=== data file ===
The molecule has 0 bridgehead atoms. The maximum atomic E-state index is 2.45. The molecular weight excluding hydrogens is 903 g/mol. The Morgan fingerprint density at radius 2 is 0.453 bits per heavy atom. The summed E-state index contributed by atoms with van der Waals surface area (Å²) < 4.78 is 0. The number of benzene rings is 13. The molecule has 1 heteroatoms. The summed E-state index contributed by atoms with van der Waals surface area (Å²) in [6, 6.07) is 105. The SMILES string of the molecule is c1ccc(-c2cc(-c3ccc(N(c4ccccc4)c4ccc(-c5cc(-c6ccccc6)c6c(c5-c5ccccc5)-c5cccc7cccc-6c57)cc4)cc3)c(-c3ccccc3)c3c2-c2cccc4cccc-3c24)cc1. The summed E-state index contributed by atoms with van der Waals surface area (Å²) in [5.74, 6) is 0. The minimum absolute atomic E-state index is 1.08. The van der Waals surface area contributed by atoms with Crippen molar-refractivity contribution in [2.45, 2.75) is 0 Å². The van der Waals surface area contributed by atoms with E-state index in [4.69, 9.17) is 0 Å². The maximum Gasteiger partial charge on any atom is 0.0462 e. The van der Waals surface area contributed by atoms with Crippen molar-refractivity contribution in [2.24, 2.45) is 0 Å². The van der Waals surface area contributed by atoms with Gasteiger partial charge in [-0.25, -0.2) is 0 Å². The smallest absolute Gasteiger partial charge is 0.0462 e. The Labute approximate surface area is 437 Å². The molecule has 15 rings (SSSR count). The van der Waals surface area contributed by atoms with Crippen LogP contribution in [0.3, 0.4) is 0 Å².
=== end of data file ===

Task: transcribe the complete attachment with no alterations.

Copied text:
The molecule has 0 bridgehead atoms. The maximum atomic E-state index is 2.45. The molecular weight excluding hydrogens is 903 g/mol. The Morgan fingerprint density at radius 2 is 0.453 bits per heavy atom. The summed E-state index contributed by atoms with van der Waals surface area (Å²) < 4.78 is 0. The number of benzene rings is 13. The molecule has 1 heteroatoms. The summed E-state index contributed by atoms with van der Waals surface area (Å²) in [6, 6.07) is 105. The SMILES string of the molecule is c1ccc(-c2cc(-c3ccc(N(c4ccccc4)c4ccc(-c5cc(-c6ccccc6)c6c(c5-c5ccccc5)-c5cccc7cccc-6c57)cc4)cc3)c(-c3ccccc3)c3c2-c2cccc4cccc-3c24)cc1. The summed E-state index contributed by atoms with van der Waals surface area (Å²) in [5.74, 6) is 0. The minimum absolute atomic E-state index is 1.08. The van der Waals surface area contributed by atoms with Crippen molar-refractivity contribution in [2.45, 2.75) is 0 Å². The van der Waals surface area contributed by atoms with E-state index in [4.69, 9.17) is 0 Å². The maximum Gasteiger partial charge on any atom is 0.0462 e. The van der Waals surface area contributed by atoms with Crippen molar-refractivity contribution in [2.24, 2.45) is 0 Å². The van der Waals surface area contributed by atoms with Gasteiger partial charge in [-0.25, -0.2) is 0 Å². The smallest absolute Gasteiger partial charge is 0.0462 e. The Labute approximate surface area is 437 Å². The molecule has 15 rings (SSSR count). The van der Waals surface area contributed by atoms with Crippen LogP contribution in [0.3, 0.4) is 0 Å².